Sunday, March 13, 2016

One Seven Three: Seasonal

Saturday morning downtown by the river, at a coffeeshop that bills itself as a "European-style patisserie", I was watching the river traffic and reading.  One of those regional mornings where everything seems slow and dreamlike. A young couple came in--- early twenties, wearing some kind of conference ID tags from one of the new hotels along the riverfront ---and sat at the next table over. I could read their name tags--- he was Logan, she was Shelby. She was lovely--- tallish, slender, in black leggings and an oversized grey t-shirt with 3/4-sleeves. Light brown hair to just past her shoulders, dark nail polish. The boy was, well...perfectly attired and coiffed to be in a ska band c. 1982. If that sounds dismissive, I suppose it is. I have very little time for other, younger males. I do regard them as little more than moving objects to walk around on sidewalks. I directed my attention to Shelby, and I was busy speculating on her legs (long, slender, taut) and eyes (dark, lively) when a group of four other people with conference name-tags came in and began enthusing over Logan and Shelby: We hoped we'd find you here! How romantic! So you two hooked up last night! We all thought you would! You guys are such a cute couple! You're meant to be together!

Logan mostly looked stunned and sheepish, but Shelby was happy and gracious (I'll assume she had an old-school regional upbringing) to the new arrivals. I watched the scene over my reading glasses and smiled to myself. Well, I thought, in a better world, a perfect world, this would have played out a bit differently. In a better world, Shelby would've been alone and ended up flirting with me and taking me back to her hotel room. As things stand in this world, though, all I could do was sit and try to infer the backstory here. The two young lovers had one set of stories; their well-wishers had another. I spent a few minutes trying to infer what kind of conference it was, and whether the new arrivals had been trying to get Logan and Shelby together even before coming into the city. I wondered, too, how the process of hooking up had begun and what kind of affair each of them was expecting or experiencing. I had no idea what the conference was for or what the dynamic there was all about. For that matter, I had no idea what styles of seduction and lovemaking Shelby favored, but those things were worth a few moments of consideration.

(Oh, I'll admit, too,  that I was also mocking Logan's ridiculous ska-boy hat to myself, but that really should go without saying.)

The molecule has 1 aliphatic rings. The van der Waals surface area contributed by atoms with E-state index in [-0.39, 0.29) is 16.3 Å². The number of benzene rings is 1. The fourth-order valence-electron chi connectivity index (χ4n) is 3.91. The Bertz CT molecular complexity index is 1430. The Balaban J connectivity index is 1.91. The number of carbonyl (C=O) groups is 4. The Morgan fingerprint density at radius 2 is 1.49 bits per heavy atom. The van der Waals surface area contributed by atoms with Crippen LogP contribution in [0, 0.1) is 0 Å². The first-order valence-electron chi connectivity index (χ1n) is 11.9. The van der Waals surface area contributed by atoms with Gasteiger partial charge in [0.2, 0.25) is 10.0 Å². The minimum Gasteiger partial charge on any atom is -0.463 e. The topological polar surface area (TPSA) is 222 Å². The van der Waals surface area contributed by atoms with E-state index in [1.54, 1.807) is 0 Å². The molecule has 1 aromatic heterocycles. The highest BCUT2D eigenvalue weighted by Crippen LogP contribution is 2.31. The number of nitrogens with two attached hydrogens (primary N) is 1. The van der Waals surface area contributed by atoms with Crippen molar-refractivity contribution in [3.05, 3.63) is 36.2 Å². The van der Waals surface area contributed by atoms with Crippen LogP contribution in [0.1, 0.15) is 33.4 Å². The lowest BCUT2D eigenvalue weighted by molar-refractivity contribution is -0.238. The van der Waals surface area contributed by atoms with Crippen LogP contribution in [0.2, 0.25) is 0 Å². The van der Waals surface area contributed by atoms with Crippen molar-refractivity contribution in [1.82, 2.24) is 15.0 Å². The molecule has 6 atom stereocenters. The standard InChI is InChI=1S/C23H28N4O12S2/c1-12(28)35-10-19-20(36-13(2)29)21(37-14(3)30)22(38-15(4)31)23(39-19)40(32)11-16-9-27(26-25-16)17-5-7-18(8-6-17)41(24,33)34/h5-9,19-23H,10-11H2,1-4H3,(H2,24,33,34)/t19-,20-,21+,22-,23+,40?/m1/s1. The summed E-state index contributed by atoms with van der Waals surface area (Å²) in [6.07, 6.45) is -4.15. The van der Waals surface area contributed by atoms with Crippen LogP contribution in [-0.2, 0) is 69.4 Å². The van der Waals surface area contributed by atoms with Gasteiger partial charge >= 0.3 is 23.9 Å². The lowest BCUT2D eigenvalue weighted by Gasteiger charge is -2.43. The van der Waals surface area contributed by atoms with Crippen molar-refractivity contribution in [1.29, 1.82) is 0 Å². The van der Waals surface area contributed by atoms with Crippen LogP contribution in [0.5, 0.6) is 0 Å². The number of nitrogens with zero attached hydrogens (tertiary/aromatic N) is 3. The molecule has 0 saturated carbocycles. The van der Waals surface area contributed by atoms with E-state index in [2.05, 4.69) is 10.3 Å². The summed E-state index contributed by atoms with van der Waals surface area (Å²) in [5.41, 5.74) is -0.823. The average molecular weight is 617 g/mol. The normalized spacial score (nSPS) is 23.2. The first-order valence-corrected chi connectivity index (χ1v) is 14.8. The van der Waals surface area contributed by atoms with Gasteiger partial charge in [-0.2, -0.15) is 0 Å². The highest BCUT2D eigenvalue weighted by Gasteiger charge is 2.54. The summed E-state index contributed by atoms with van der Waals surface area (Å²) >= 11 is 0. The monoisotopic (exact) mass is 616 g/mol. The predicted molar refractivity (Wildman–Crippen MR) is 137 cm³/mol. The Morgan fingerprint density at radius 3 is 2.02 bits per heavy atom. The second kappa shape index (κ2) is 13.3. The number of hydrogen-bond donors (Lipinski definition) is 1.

It's hard to say precisely whether I was looking at my flat white and feeling jealousy or envy. Did I find Shelby attractive and desirable? Did I wish she could've been in bed with me the night before? Yes, certainly.  But in some ways what was just as important as the seduction itself was the social reaction. Shelby's friends were excited for the new couple. They acted thrilled that two people whom they saw as meant to be together had actually hooked up. Whatever Logan and Shelby had been feeling when they slipped out of the hotel to the coffeeshop, they were being cheered by their friends.  There was a social thing happening here--- approbation and approval.

It's springtime here, and there's a few thousand years of symbolism out there about springtime and new beginnings and new romances.  I think I envied Shelby and Logan being part of the whole idea of springtime and new beginnings, and I envied them even more the social approval granted by their friends.

It means something to be told by your social network that your choice was the right one, to be congratulated in public. Social approval means something. You can believe anything you want about your loves and your love affairs, but it means something to be granted social approval, to be told that it's easy for others to see that you're the Right Person for someone, that the two of you make a good couple. It means something to be in the kind of affair that involves Saturday-morning coffeeshops and Sunday brunches and reading the New York Times or the New York Review of Books together over flat whites on a city morning. It means something to be told you're a character--- finally a character ----in the story you always longed to inhabit.

I suspect that while Shelby herself seemed quite lovely,  what left me sighing at my table was the thought that I don't in fact have a social network that could support my choices or cheer me on. And it's not hard to work out that having a lovely young companion's social circle congratulate her for being with me is something that's not going to happen.

This morning I walked downtown in search of eggs Benedict and found myself wandering the streets by the Arts Centre.  There were two or three couples watching the fountains or drifting off to cafes. I did watch at least one well-dressed couple in their twenties embrace on the edge of the fountains. I could frame it--- the pose, the water in the background, the romantic conversation they were obviously having.  It would've made a good shot, either as a still photo or in a film. Again, I realised how left out I felt. Being part of that pose, being part of that story--- those are things worth doing. Spring is a ritually-sanctioned season for being part of stories like that: new loves, new romances.  Here in the first weeks of springtime, I am coming to realise that I'm unlikely to have again what either Shelby and Logan or the fountain couple had. I'm unlikely to be urged by social networks towards a particular partner or cheered on when the two of us do hook up.  You two are so good together! is not something I'm likely to hear again. I'm even less likely to be part of moments by fountains, to be part of moments that define the core of an affair.